Forgotten Men documentary review: antiwar hopes from between the wars
This 1934 English antiwar propaganda film is a fascinating and, in retrospect, bittersweet document of the brief era between WWI and WWII.
I’m “biast” (pro):
I’m fascinated by WWI
I’m “biast” (con): nothing
(what is this about? see my critic’s minifesto)
As we begin marking the four-year centenary of World War I, it’s important to remember that there was a short period — only 20 years — when the world could look back and still believe that the Great War had been the “war to end all wars.” This startling and, in retrospect, bittersweet film is a fascinating document from between the wars, before the hindsight that war in Europe had only paused, not truly ended.
Dating from 1934, Forgotten Men is unabashed antiwar propaganda offering interviews with veterans from not only Great Britain — this is an English production — but from Belgium, Italy, and even Germany, too, along with incredible footage from the war across the Continent. In a bonus new interview on the DVD, present-day historian Max Arthur calls this the “most remarkably documentary ever on the First World War,” in part because even he had never seen most of this material before. From the patriotic parades in France and Germany to cheery volunteers signing up to join the army in London the tone turns horrifically somber: we witness plane crashing and battleships sinking, soldiers running through rains of shells and clawing their way out of muddy trenches, men dead and dying in countless ways. The footage is not explicit in the way we’d consider it today — it’s not gory or bloody — but there’s no escaping the knowledge that we are watching soldiers die before our eyes; a hundred years ago seems very immediate. (In one extraordinary sequence, an unseen cameraman shooting a shell attack captures on film the bomb explosion that kills him; the camera survives.)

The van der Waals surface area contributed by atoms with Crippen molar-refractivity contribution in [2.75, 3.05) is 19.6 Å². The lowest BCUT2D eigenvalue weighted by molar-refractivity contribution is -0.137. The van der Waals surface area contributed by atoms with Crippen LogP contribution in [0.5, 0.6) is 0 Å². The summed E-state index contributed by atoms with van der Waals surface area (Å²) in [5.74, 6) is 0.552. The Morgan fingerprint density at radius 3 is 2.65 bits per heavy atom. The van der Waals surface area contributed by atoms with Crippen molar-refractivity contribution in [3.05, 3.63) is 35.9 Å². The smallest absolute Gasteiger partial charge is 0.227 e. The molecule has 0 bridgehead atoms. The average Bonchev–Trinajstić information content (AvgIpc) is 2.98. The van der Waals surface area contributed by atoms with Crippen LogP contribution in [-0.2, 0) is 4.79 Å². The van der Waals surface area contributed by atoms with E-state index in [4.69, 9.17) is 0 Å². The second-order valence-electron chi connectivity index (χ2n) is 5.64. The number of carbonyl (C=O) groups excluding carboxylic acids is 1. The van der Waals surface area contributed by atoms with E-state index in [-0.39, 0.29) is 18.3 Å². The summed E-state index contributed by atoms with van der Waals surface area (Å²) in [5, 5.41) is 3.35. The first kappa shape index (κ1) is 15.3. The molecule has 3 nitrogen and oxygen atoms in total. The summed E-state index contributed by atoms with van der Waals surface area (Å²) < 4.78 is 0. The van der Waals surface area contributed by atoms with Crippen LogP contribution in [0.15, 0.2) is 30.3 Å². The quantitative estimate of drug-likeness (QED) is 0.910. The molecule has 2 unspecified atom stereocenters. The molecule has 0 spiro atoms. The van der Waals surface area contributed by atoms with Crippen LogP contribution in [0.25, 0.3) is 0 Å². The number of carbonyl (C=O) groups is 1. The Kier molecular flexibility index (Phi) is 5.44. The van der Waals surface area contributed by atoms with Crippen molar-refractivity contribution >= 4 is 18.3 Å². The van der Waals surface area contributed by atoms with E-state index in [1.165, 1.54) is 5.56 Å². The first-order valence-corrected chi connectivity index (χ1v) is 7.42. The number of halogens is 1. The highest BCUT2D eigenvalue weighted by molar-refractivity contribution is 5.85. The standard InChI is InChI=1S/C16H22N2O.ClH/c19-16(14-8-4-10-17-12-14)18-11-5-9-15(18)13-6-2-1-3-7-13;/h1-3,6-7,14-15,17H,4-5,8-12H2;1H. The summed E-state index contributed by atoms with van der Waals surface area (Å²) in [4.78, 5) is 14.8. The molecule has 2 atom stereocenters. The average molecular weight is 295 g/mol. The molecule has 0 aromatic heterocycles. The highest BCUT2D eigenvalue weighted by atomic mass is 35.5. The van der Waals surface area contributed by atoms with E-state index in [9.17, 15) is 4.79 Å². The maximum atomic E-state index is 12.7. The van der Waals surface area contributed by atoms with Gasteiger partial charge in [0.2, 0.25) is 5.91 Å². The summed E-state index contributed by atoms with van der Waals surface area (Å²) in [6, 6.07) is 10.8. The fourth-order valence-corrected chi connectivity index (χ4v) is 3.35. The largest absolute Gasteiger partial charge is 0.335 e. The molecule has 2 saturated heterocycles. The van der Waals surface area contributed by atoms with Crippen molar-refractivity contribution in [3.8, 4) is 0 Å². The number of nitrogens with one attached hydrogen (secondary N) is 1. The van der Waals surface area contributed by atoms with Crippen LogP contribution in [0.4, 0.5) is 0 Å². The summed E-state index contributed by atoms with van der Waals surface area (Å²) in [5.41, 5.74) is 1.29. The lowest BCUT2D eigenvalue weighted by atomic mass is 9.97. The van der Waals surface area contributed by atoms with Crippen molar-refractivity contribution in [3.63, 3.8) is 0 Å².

There are elements of media nostalgia to this film, too. Even in 1934, silent film was already passé, so sound effects were added to the war footage, which isn’t as obtrusive as you might think (perhaps because silent film seems odder to us today than film with sound). The veterans’ perspectives on what they survived is less a part of the film than a similar production today might provide, though what they have to say is poignant and clearly heartfelt. “There were no gas masks” at the first gas attack at Ypres in 1915, a Belgian vet who survived it notes stoically. A British vet expresses awe at the cameramen who shot the footage we see: “I’ve seen them crawling through the mud from shellhole to shellhole, and they took most of the risks we took, armed only with a camera.” (There’s a woman vet, too, who worked with a “Graves Registration Unit.”) It’s intriguing to see how unpolished and awkward these interviewees appear. This is what media looked like before we were all media savvy.
Saddest of all, though, is the conviction and pride with which the film presents its documentary footage and the veterans’ experiences as “a deterrent to war.” Because we know that only five years later, total war would embroil Europe once again. I’m sure I can’t even imagine the dismay and horror these veterans must have felt when they realized it was all going to happen again.